New students opening ceremony
Another recently ceremony I attended was an opening ceremony this week for the new first-year students who will were starting their high life school this year. They attended along with their parents. It was held in Spring so the weather was a lot warmer. No second or third year students attended this time. First year students came to school with their parents and came to the gym. They would look at the placed up posters which told the student which class and their student number they were for that class. They would check in and then be seated with their homeroom class. Not knowing who these students were, you could feel how nervous they were. They looked so pure, so naive, and so innocent. All 367 of them.
The new homeroom teachers had to call the role for the very first time in front of the teaching staff and parents. Each student who got their name called out would stand up and bow to the principal who stood on stage. A number amount of speeches as expected by various members of the PTA and BOE. Here is where I fell sleep and was actually suffering for insufficient oxygen. I think I may have passed out for about 30 seconds to be honest.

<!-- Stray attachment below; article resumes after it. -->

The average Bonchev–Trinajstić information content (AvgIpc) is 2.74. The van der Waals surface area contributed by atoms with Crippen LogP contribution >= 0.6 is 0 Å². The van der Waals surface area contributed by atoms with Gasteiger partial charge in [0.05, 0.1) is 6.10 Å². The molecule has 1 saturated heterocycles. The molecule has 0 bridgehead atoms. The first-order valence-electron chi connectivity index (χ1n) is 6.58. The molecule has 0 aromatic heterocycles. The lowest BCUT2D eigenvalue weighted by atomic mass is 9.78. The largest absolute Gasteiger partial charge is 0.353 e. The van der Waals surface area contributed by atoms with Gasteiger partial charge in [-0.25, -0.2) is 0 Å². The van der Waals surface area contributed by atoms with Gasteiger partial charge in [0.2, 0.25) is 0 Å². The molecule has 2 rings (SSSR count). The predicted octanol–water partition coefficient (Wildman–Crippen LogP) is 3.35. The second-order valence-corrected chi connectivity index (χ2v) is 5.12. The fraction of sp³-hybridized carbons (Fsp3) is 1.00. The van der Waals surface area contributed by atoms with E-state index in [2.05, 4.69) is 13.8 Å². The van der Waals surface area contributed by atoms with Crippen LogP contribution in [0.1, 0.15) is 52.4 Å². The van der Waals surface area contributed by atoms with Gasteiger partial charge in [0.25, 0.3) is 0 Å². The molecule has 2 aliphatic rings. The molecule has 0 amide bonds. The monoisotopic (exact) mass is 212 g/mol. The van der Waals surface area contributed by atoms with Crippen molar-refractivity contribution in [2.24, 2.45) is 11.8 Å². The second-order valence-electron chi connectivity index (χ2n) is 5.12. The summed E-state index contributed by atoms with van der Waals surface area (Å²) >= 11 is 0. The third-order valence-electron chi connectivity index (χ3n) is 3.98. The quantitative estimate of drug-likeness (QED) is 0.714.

First year meets all
The day after the first year had their opening ceremony, it was time for them to meet this upper classmates. In Japanese, upper classmates are called “Senpai”. It was a basic ceremony where the first years came into the gym while everyone clapped to welcome them. A few speeches were given. One of the cutest moments was when everyone, mainly the second and third year students sang the school anthem. Each and every student put their arms on around the shoulders of the two people right next to them and sang. Even the homeroom teachers joined. Quite a magical moment.
Compared to my opening school and graduation ceremony for high school, I definitely feel that Japan appreciates these moments more. Not saying that it is anything less in Australia or my school for that matter. But given the effort and level of attention, it does indeed feel more celebrated in Japan. The number of parents who came was amazing to see. The fact that members of the BOE also came signifies how important this is. I was pleased to experience these ceremonies in Japan. The speech making part remains my least favourite part but that’s unavoidable. I guess some traditions aren’t meant for everyone.